'An Inquiry Reasonable Under the Circumstance:' Applying Rule 11 to Local Counsel
40 Pages Posted: 4 Feb 2016
Date Written: 2015
Fed. R. Civ. P. 11 mandates that all attorneys certify that any documents they present to the court are neither frivolous nor interposed for an improper purpose. Courts often let local counsel, an attorney who typically only signs and files a document on behalf of an out-of-state attorney, off the hook in Rule 11 proceedings, refusing to apply any meaningful analysis to her actions.
This article argues that this is not the correct approach for courts to take. Rather, courts should independently determine whether local counsel acted reasonably under the circumstances, as required by the Rule. The text of Rule 11 does not differentiate between local and out-of-state attorneys. Policy considerations support this argument as well. Local counsel should not be permitted to act solely as a “rubber stamp” who blindly follows other attorneys. As an individual with specialized knowledge, local counsel should not be able to claim ignorance for the documents she signs. Because Rule 11 sanctions only attorneys who have acted unreasonably or with an improper purpose, creating a loophole for local counsel goes against the purpose of Rule 11. Additionally, the approach will further deter frivolous filings. Finally, using “reasonable reliance” as a factor, along with the court’s discretion to decide whether and what sanction should be imposed, ensures that local counsel will be sanctioned only when it is fair to do so.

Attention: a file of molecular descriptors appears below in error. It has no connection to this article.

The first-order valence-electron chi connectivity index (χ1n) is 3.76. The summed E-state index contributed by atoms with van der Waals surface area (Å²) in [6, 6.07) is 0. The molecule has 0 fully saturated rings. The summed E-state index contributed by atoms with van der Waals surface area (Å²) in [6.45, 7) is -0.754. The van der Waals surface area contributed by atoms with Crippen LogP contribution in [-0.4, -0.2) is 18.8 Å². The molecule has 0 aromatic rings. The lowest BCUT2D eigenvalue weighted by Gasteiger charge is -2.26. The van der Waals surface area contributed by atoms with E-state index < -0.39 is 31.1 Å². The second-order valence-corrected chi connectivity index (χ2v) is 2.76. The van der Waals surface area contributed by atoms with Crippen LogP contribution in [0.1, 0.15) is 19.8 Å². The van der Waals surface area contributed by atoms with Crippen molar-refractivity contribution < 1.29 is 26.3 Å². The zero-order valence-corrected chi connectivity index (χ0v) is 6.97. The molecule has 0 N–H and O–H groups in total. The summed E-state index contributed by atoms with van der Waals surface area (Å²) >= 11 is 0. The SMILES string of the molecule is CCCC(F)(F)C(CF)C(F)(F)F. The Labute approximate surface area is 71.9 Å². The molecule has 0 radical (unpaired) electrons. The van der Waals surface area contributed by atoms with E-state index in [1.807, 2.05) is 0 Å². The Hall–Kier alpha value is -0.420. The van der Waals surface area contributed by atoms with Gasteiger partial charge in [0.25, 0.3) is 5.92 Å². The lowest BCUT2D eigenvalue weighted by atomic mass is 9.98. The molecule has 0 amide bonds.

There is currently a gap in legal scholarship concerning Rule 11 as it relates to local counsel. Additionally, this article is the first in the past twenty years to provide a case collection on the district court split in applying Rule 11 to local counsel.
Keywords: Federal Rules of Civil Procedure, Rule 11, local counsel, legal profession
JEL Classification: K40, K41
Suggested Citation: Suggested Citation